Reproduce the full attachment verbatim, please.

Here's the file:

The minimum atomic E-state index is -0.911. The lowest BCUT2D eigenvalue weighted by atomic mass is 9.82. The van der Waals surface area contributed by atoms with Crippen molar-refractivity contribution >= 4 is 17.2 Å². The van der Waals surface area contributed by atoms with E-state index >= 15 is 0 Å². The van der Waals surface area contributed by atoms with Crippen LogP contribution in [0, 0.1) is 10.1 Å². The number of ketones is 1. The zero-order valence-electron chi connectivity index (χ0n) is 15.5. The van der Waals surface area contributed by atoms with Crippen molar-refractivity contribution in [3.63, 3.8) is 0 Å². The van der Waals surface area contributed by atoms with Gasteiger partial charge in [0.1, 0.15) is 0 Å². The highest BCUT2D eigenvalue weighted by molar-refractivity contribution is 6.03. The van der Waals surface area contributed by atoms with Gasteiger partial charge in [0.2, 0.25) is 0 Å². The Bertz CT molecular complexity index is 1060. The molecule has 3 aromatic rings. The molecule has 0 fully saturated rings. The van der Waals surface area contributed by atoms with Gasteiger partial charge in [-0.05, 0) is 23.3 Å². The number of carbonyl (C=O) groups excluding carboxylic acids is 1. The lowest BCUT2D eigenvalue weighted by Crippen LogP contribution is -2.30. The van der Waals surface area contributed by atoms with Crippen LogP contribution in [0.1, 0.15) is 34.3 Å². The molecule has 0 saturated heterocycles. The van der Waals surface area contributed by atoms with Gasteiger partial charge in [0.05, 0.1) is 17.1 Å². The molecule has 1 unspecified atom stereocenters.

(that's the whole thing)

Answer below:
The minimum atomic E-state index is -0.911. The lowest BCUT2D eigenvalue weighted by atomic mass is 9.82. The van der Waals surface area contributed by atoms with Crippen molar-refractivity contribution >= 4 is 17.2 Å². The van der Waals surface area contributed by atoms with E-state index >= 15 is 0 Å². The van der Waals surface area contributed by atoms with Crippen LogP contribution in [0, 0.1) is 10.1 Å². The number of ketones is 1. The zero-order valence-electron chi connectivity index (χ0n) is 15.5. The van der Waals surface area contributed by atoms with Crippen molar-refractivity contribution in [3.63, 3.8) is 0 Å². The van der Waals surface area contributed by atoms with Gasteiger partial charge in [0.1, 0.15) is 0 Å². The highest BCUT2D eigenvalue weighted by molar-refractivity contribution is 6.03. The van der Waals surface area contributed by atoms with Gasteiger partial charge in [0.2, 0.25) is 0 Å². The Bertz CT molecular complexity index is 1060. The molecule has 3 aromatic rings. The molecule has 0 fully saturated rings. The van der Waals surface area contributed by atoms with Gasteiger partial charge in [-0.05, 0) is 23.3 Å². The number of carbonyl (C=O) groups excluding carboxylic acids is 1. The lowest BCUT2D eigenvalue weighted by Crippen LogP contribution is -2.30. The van der Waals surface area contributed by atoms with Crippen LogP contribution in [0.1, 0.15) is 34.3 Å². The molecule has 0 saturated heterocycles. The van der Waals surface area contributed by atoms with Gasteiger partial charge in [0.05, 0.1) is 17.1 Å². The molecule has 1 unspecified atom stereocenters.